By TIM REYNOLDS
Mortgage executive Mat Ishbia has agreed in principle to buy the Phoenix Suns and Phoenix Mercury from the embattled owner Robert Sarver for $4 billion, a person with knowledge of the negotiations told The Associated Press on Tuesday.
It is the first step in a process that is expected to take several weeks to complete, according to the person, who spoke to the AP on condition of anonymity because neither Ishbia nor the Suns had disclosed the agreement publicly.
ESPN first reported the agreement between Sarver and Ishbia — who is chairman, president and chief executive of United Wholesale Mortgage, which bills itself as the nation’s largest mortgage lender. Forbes recently listed Ishbia’s net worth at $5.1 billion.
Ishbia, a former Michigan State player and a member of the Spartans’ NCAA championship team in 2000, will now be subject to a vetting process by the NBA. Once that process is completed, the NBA’s board of governors will have to approve the sale. The board isn’t scheduled to meet again until March, though it could convene virtually if the vetting process is successfully completed beforehand.
If the sale closes at $4 billion, it would be the largest purchase in NBA history. Joe Tsai bought the Brooklyn Nets and Barclays Center for $3.3 billion in 2019, and Tilman Fertitta purchased the Houston Rockets for $2.2 billion in 2017.
The only other NBA franchise known to be sold for $2 billion or more was the Los Angeles Clippers, when Steve Ballmer acquired that team in 2014.
“I had a great call with fellow Spartan Mat Ishbia congratulating him on his purchase of the Phoenix Suns,” Magic Johnson, another Michigan State alum, tweeted Tuesday. “He’s going to do great things not only for the Suns organization, but for the entire league. All of the other 29 NBA teams better watch out because Mat’s a winner!”
Ishbia’s company is built around team aspects, and he often speaks of the lessons he learned while playing for Tom Izzo and with Mateen Cleaves at Michigan State. His company even has an intramural basketball program with an on-site full-court gym.
“This is not that complicated,” Ishbia recently told HBO’s “Real Sports with Bryant Gumbel” for a profile, discussing his strategy with people. “Get the best people to join your team, just like in sports. Train them, coach them to be the best version of themselves, like Izzo used to do with us. And then treat them so well that they never want to leave.”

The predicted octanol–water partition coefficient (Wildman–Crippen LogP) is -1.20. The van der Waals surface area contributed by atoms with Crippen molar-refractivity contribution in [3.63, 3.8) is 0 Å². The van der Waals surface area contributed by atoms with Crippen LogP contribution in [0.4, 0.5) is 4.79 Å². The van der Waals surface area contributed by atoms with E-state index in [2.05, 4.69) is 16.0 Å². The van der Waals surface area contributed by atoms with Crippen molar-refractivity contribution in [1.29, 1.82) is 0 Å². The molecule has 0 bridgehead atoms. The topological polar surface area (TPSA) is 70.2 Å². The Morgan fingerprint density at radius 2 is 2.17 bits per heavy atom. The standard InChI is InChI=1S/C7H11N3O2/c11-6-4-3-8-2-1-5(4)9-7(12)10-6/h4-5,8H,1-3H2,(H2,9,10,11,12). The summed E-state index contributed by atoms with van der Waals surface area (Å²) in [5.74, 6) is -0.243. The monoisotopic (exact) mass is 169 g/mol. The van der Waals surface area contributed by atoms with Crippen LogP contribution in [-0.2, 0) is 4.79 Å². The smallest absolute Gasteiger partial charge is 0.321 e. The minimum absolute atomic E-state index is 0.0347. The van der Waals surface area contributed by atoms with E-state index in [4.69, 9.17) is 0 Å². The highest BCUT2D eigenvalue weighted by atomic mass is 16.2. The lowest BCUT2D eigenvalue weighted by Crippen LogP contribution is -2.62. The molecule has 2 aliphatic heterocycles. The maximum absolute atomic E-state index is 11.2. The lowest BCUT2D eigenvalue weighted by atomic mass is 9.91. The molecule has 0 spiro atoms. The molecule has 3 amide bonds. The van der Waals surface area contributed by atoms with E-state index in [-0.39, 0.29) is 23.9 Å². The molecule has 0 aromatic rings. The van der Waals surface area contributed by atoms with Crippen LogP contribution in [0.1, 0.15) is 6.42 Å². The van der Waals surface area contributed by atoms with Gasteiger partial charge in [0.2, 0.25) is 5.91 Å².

Justin Ishbia, Mat Ishbia’s brother, also is expected to be a prominent investor in the sale and would be part of the new ownership group, the person told the AP.
The NBA suspended Sarver in September for one year, plus fined him $10 million, after an investigation found that he had engaged in what the league called “workplace misconduct and organizational deficiencies.”
The findings of the league’s report came nearly a year after the NBA asked a law firm to investigate allegations that Sarver had a history of racist, misogynistic and hostile incidents over his nearly two-decade tenure overseeing the franchise.
Shortly afterward, Sarver announced that he would be looking to sell the Suns and the Mercury.
Sarver bought the Suns in 2004 for $401 million — then an NBA record, and roughly 10 times less than the sale price that Ishbia is willing to pay.
Ishbia has been mentioned before as a possible buyer of pro franchises, and he is a prominent Michigan State donor. He helped fund the $95 million deal that the Spartans gave football coach Mel Tucker last year. He played in 48 games for Izzo during his time as a walk-on guard in East Lansing.
Ishbia in November confirmed to the AP his interest in buying the NFL’s Washington Commanders after owners Dan and Tanya Snyder hired a firm to explore potential transactions. It was not immediately clear if buying the Suns would take him out of the process with the Commanders.
AP Sports Writer Stephen Whyno contributed to this report.
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